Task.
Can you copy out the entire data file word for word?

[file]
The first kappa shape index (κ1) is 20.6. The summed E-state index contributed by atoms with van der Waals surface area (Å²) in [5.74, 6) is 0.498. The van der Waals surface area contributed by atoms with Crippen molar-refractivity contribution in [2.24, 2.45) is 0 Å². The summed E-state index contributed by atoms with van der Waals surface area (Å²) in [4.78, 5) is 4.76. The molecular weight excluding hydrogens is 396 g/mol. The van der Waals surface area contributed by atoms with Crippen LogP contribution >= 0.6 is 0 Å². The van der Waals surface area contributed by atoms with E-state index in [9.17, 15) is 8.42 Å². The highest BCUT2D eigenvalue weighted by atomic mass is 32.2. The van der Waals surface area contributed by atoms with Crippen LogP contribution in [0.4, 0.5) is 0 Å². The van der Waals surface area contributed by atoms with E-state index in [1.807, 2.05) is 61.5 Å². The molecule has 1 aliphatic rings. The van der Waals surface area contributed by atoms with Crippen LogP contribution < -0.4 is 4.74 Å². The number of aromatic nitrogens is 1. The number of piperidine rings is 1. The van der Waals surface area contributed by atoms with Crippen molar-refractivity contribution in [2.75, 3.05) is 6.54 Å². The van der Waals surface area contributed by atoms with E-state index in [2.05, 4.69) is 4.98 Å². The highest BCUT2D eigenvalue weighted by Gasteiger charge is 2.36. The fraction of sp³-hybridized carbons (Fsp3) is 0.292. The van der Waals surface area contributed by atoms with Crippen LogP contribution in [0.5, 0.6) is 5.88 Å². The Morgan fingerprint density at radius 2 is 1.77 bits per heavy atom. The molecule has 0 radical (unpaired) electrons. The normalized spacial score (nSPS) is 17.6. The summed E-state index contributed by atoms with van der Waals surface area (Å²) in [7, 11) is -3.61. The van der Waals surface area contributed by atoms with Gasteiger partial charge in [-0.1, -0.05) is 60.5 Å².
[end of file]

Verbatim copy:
The first kappa shape index (κ1) is 20.6. The summed E-state index contributed by atoms with van der Waals surface area (Å²) in [5.74, 6) is 0.498. The van der Waals surface area contributed by atoms with Crippen molar-refractivity contribution in [2.24, 2.45) is 0 Å². The summed E-state index contributed by atoms with van der Waals surface area (Å²) in [4.78, 5) is 4.76. The molecular weight excluding hydrogens is 396 g/mol. The van der Waals surface area contributed by atoms with Crippen LogP contribution >= 0.6 is 0 Å². The van der Waals surface area contributed by atoms with E-state index in [9.17, 15) is 8.42 Å². The highest BCUT2D eigenvalue weighted by atomic mass is 32.2. The van der Waals surface area contributed by atoms with Crippen LogP contribution in [0.4, 0.5) is 0 Å². The van der Waals surface area contributed by atoms with E-state index in [1.807, 2.05) is 61.5 Å². The molecule has 1 aliphatic rings. The van der Waals surface area contributed by atoms with Crippen LogP contribution < -0.4 is 4.74 Å². The number of aromatic nitrogens is 1. The number of piperidine rings is 1. The van der Waals surface area contributed by atoms with Crippen molar-refractivity contribution in [2.75, 3.05) is 6.54 Å². The van der Waals surface area contributed by atoms with E-state index in [2.05, 4.69) is 4.98 Å². The highest BCUT2D eigenvalue weighted by Gasteiger charge is 2.36. The fraction of sp³-hybridized carbons (Fsp3) is 0.292. The van der Waals surface area contributed by atoms with Crippen LogP contribution in [0.5, 0.6) is 5.88 Å². The Morgan fingerprint density at radius 2 is 1.77 bits per heavy atom. The molecule has 0 radical (unpaired) electrons. The normalized spacial score (nSPS) is 17.6. The summed E-state index contributed by atoms with van der Waals surface area (Å²) in [7, 11) is -3.61. The van der Waals surface area contributed by atoms with Gasteiger partial charge in [-0.1, -0.05) is 60.5 Å².